Theodore Geisel, the man millions know simply as Dr. Seuss, was not a religious man. That doesn’t mean that his work didn’t have deeply religious themes. I’m currently working on a sermon series called “Dr. Seuss Tells the Sermon on the Mount.” It is a five-part series where I go through Jesus’ most important teaching, as found in the Gospel of Matthew, and relate the texts to different Dr. Seuss classics.
The Lorax is a cautionary tale. It opens in a land that is gray and foresaken. There are stumps littering the countryside and smog fills the sky. There is a city off in the distance, but the only remnant of life in the desolate land is a tower. A boy ventures out into this wilderness in hopes of hearing the story of how it all came to be. Once he gets to the tower, a man named Once-ler tells the story.
One day long ago, Once-ler happened upon a beautiful land full of trees, animals, birds, and fish. The trees, he finds, can be harvested to produce something he calls a “thneed,” and a “thneed is a something that everyone needs.” Immediately upon chopping down one of the truffula trees, a little orange mustachioed creature appears, “I am the Lorax,” he declares. “I speak for the trees.” The tale that is spun is a familiar one. While the Once-ler “biggers and biggers” his operations, and “biggers and biggers” his profits, there are unintended side effects. The animals have no place to play. The fish have no place to swim, and the birds have no place to fly as the waste from the Thneed factory lays waste to the land. Despite the Lorax’s loud protestations, the Onceler keeps going, with employees to feed, he needs to make thneeds, and cares for little else. Finally, the last truffula tree is chopped down. The Lorax lifts himself out of the place, and the Once-ler’s tale seems to come to an end.
Back at the “present day,” the business-tycoon-turned-hermit puzzles over the little monument that the Lorax left behind. It is a small pile of rocks with one word, “Unless.” Finally, Once-ler seems to understand the Lorax’s cryptic message. “Unless someone like you cares a whole awful lot, nothing’s going to get better. It’s not,” the Once-ler tells the boy. With that, he throws down to the boy a seed. The very last truffula seed.
Dr. Suess is famous for open-endings. So often he allows the reader to finish the story. Here, the reader is thrust into the role of the boy hearing from the Once-ler. After finishing the book, I feel like if I shake loose the pages a seed might fall out. Surrounded by desolation and despair, a small monument stands as a shrine to hope. This book is a clear warning about economic growth at the expense of ecologic disaster. Whole sermons can be preached on the stewardship of the earth, and the importance of protecting the brown barbaloots and the humming fish. Instead, I focus the two worlds that Seuss once again presents.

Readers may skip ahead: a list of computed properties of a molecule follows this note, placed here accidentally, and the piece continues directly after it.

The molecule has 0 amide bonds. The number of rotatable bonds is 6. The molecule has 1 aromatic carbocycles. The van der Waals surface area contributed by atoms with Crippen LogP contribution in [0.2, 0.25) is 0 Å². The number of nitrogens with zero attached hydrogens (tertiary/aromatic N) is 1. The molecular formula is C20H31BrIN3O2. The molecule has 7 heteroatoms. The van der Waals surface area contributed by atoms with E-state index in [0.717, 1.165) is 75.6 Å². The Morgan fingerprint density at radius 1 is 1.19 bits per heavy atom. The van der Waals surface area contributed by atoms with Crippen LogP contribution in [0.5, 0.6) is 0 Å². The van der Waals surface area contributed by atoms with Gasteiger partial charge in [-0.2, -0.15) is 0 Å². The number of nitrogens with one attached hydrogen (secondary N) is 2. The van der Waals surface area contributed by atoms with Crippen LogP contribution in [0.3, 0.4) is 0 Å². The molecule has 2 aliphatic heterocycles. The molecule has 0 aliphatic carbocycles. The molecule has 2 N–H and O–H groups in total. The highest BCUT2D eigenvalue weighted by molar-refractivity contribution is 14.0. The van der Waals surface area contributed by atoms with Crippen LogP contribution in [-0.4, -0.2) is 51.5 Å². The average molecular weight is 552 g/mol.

Last time we looked at Yertle the Turtle, and were reminded that in the Kindgom of God, even the burp of a lowly turtle name Mack matters. Seuss showed clearly two ways of understanding the world. One was to climb to the top by any means necessary. The other was to care about those on the bottom of the pile.
In The Lorax, Seuss presents us with two ways of understanding the world. There is the way of the Once-ler, whose primary goal is to bigger his profits. He cares nothing about the future implications of his actions. Even his name reveals what he values – using something once. In the end, he winds up separated from the community, with nothing but disaster surrounding him. Then there is the way of the Lorax. The Lorax understands community. He values the interconnection of all things, and speaks up for those who have no voice. Once there is no community, the Lorax can no longer exist in that place. Two value systems. You might say, two kingdoms. One where once rules. Another where community matters.
When Jesus came to preach about the Sermon on the Mount, he did so in community. He gathered with the crowds, and told them something they may not have been expecting. Surrounded by crowds who were desperate for healing, he spoke these words, “You are the salt of the earth… You are the light of the world…” (Matthew 5:13-16).
The Kingdom of God is one where the community matters. It is where the voiceless are given a say. It is where the sick are healed, the blind are made to see, and the lame are made to walk. It is where those at dis-ease are made whole again. “The Kingdom of God is at hand, and you are light of the world.” Those that were gathered were not valued because of what they could perform, or what they could provide. They had no standing or status. They were not a part of the Roman system of tribute, hierarchy, and patronage. They were valued for more than what they could make once.
Jesus came to teach us and show us what the Kindgom of God was all about. So he gathered with the crowds and told them that it was up them. “Let your light shine before the people, so they can see the good things you do and praise your Father who is in heave,” Jesus declared. He reminded the people that the Kingdom of God is at hand because of their very presence, not in spite of it. “Unless,” he might as well have said, “Unless people like you, you who are the salt and light of the world, care a whole awful lot…”